Harassment: The shock of being abused by a stranger on the street

The shock of being abused by a stranger on the street

harassment
Here in NSW Monday was a public holiday to mark the Queen’s Birthday.

Sydney was noticeably quieter than usual, presumably because many took the opportunity to flee the city and enjoy the long weekend away. We didn’t.

We stayed local and enjoyed having very little to do.

On Monday morning my three daughters, aged 9, 6 & 3, and I set out for a scoot in our local neighbourhood to get a coffee and milkshakes.

It was a lazy stroll, the girls took turns racing, being the leader, picking flowers. The sun was shining and the streets were dead: it was an idyllic suburban scene.

After we’d stopped at a nearby cafe we were making our way back home when the serenity was interrupted. Rudely.

As we turned off the main road, onto one of the streets back towards our home, a man driving a white car swerved towards us, leaned out the window and screamed “F&*(ING SLUTS!”

There were no other cars on the road and we’d barely seen another person the whole time we were out. It was clear we were the subjects of his verbal abuse.

Why?

It is not the first time I have ever experienced this type of harassment (show me a woman who hasn’t) but it’s the first time that it’s happened to my kids. That it happened in broad daylight, in the middle of suburbia, on a quiet public holiday, without a trigger, shook me.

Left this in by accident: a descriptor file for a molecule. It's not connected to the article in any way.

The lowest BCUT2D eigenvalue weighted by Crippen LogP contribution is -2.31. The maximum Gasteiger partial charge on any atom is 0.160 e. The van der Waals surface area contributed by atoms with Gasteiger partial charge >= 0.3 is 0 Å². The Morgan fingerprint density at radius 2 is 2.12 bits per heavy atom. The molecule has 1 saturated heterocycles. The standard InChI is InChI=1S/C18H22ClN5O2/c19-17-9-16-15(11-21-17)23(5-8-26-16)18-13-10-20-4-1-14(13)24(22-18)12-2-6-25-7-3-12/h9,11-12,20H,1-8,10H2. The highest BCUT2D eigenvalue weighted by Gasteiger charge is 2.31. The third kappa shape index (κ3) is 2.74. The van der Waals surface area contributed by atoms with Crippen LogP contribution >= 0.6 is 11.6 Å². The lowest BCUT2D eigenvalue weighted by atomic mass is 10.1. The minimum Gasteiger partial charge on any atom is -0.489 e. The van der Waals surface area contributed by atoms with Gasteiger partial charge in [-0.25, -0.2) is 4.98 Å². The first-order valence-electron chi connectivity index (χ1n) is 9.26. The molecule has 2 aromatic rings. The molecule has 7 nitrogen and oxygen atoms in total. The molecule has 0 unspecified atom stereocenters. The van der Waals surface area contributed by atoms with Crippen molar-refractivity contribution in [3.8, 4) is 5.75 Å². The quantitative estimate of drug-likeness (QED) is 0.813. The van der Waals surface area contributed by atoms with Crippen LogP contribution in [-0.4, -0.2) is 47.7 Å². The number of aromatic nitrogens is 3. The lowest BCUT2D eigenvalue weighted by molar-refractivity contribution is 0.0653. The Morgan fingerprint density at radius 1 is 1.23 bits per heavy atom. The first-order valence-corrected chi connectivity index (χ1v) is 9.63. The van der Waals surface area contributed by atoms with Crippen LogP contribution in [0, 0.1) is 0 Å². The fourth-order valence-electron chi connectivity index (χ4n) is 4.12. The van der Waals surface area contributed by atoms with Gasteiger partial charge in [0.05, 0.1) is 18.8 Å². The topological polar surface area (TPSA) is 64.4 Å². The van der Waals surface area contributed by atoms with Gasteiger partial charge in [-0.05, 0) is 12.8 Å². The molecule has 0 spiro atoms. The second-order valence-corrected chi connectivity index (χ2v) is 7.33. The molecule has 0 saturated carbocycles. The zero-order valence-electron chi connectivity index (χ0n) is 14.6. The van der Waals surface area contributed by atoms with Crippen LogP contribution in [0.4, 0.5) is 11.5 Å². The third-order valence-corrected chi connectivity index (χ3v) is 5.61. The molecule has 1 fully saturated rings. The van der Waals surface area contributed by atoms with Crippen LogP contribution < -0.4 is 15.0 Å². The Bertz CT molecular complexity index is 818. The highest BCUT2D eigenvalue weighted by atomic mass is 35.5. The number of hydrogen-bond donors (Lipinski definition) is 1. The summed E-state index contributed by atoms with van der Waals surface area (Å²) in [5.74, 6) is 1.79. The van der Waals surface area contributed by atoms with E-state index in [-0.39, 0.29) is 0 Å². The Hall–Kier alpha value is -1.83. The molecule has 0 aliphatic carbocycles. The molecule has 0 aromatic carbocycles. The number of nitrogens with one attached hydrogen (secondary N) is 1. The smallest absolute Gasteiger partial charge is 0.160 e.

It possibly shouldn’t have shocked me given how prevalent this behaviour is, but it did.

Even though he immediately sped off, away from us, it felt horribly, disconcerting. I felt unsafe.

Did he know us? 

Why did he say those words?

Why was he so angry?

What do those words mean?

These were the questions my middle child posed and they weren’t questions I couldn’t confidently or accurately answer.

I posted something on Twitter about the experience soon after it happened and I was bombarded with kind responses and messages of solidarity.

Sadly this kind of verbal harassment isn’t rare and the vast majority of people who got in touch did so to say they hoped my girls and I were ok. They were sorry this had happened.

But soon enough, of course, the detractors came.

I obviously made it up because I had nothing else to tweet. Only ‘feminists’ would ever concoct such a bogus claim. #ThingsThatDidNotHappen.

It’s not the first time I have experienced this. Not being believed. Having my words and intentions misconstrued to fit the grand conspiracy that I hate all men.

It is almost as predictable and disconcerting as being harassed on the street. And yet both remain deeply shocking.

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